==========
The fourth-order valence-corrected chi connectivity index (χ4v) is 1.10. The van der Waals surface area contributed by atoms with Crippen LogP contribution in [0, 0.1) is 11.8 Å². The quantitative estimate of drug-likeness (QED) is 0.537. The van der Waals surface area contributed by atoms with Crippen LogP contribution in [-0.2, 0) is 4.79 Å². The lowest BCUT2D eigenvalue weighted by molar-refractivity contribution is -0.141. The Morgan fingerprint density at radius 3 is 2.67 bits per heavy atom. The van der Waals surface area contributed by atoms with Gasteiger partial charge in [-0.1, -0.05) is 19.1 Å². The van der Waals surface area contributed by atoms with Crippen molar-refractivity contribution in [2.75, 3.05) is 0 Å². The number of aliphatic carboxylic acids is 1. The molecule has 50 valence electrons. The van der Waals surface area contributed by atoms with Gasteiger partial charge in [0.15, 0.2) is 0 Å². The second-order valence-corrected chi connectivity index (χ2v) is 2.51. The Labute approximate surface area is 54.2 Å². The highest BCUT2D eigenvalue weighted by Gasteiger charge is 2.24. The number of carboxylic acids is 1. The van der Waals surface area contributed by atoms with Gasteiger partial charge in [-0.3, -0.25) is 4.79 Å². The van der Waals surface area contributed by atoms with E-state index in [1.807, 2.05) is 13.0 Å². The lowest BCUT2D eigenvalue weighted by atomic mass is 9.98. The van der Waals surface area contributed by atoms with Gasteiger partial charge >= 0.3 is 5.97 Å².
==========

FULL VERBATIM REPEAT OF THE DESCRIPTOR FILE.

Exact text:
The fourth-order valence-corrected chi connectivity index (χ4v) is 1.10. The van der Waals surface area contributed by atoms with Crippen LogP contribution in [0, 0.1) is 11.8 Å². The quantitative estimate of drug-likeness (QED) is 0.537. The van der Waals surface area contributed by atoms with Crippen LogP contribution in [-0.2, 0) is 4.79 Å². The lowest BCUT2D eigenvalue weighted by molar-refractivity contribution is -0.141. The Morgan fingerprint density at radius 3 is 2.67 bits per heavy atom. The van der Waals surface area contributed by atoms with Gasteiger partial charge in [-0.1, -0.05) is 19.1 Å². The van der Waals surface area contributed by atoms with Crippen molar-refractivity contribution in [2.75, 3.05) is 0 Å². The number of aliphatic carboxylic acids is 1. The molecule has 50 valence electrons. The van der Waals surface area contributed by atoms with Gasteiger partial charge in [0.15, 0.2) is 0 Å². The second-order valence-corrected chi connectivity index (χ2v) is 2.51. The Labute approximate surface area is 54.2 Å². The highest BCUT2D eigenvalue weighted by Gasteiger charge is 2.24. The number of carboxylic acids is 1. The van der Waals surface area contributed by atoms with Gasteiger partial charge in [-0.3, -0.25) is 4.79 Å². The van der Waals surface area contributed by atoms with E-state index in [1.807, 2.05) is 13.0 Å². The lowest BCUT2D eigenvalue weighted by atomic mass is 9.98. The van der Waals surface area contributed by atoms with Gasteiger partial charge >= 0.3 is 5.97 Å².